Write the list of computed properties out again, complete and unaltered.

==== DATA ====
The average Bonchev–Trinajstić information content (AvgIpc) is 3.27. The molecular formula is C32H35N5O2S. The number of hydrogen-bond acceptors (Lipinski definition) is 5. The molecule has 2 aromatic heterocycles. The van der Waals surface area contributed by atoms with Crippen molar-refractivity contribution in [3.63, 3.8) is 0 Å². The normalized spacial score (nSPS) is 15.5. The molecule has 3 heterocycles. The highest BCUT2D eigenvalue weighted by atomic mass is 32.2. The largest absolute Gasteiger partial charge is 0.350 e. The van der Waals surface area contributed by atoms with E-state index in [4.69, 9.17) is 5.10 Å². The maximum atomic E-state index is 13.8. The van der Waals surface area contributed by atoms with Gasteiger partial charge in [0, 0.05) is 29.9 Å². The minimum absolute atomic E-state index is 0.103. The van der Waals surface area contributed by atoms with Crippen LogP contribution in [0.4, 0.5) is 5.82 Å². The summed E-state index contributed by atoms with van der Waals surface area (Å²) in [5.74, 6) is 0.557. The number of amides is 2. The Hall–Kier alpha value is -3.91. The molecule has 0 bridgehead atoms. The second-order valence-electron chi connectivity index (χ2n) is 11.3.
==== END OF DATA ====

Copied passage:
The average Bonchev–Trinajstić information content (AvgIpc) is 3.27. The molecular formula is C32H35N5O2S. The number of hydrogen-bond acceptors (Lipinski definition) is 5. The molecule has 2 aromatic heterocycles. The van der Waals surface area contributed by atoms with Crippen molar-refractivity contribution in [3.63, 3.8) is 0 Å². The normalized spacial score (nSPS) is 15.5. The molecule has 3 heterocycles. The highest BCUT2D eigenvalue weighted by atomic mass is 32.2. The largest absolute Gasteiger partial charge is 0.350 e. The van der Waals surface area contributed by atoms with E-state index in [4.69, 9.17) is 5.10 Å². The maximum atomic E-state index is 13.8. The van der Waals surface area contributed by atoms with Gasteiger partial charge in [0, 0.05) is 29.9 Å². The minimum absolute atomic E-state index is 0.103. The van der Waals surface area contributed by atoms with Crippen LogP contribution in [0.4, 0.5) is 5.82 Å². The summed E-state index contributed by atoms with van der Waals surface area (Å²) in [5.74, 6) is 0.557. The number of amides is 2. The Hall–Kier alpha value is -3.91. The molecule has 0 bridgehead atoms. The second-order valence-electron chi connectivity index (χ2n) is 11.3.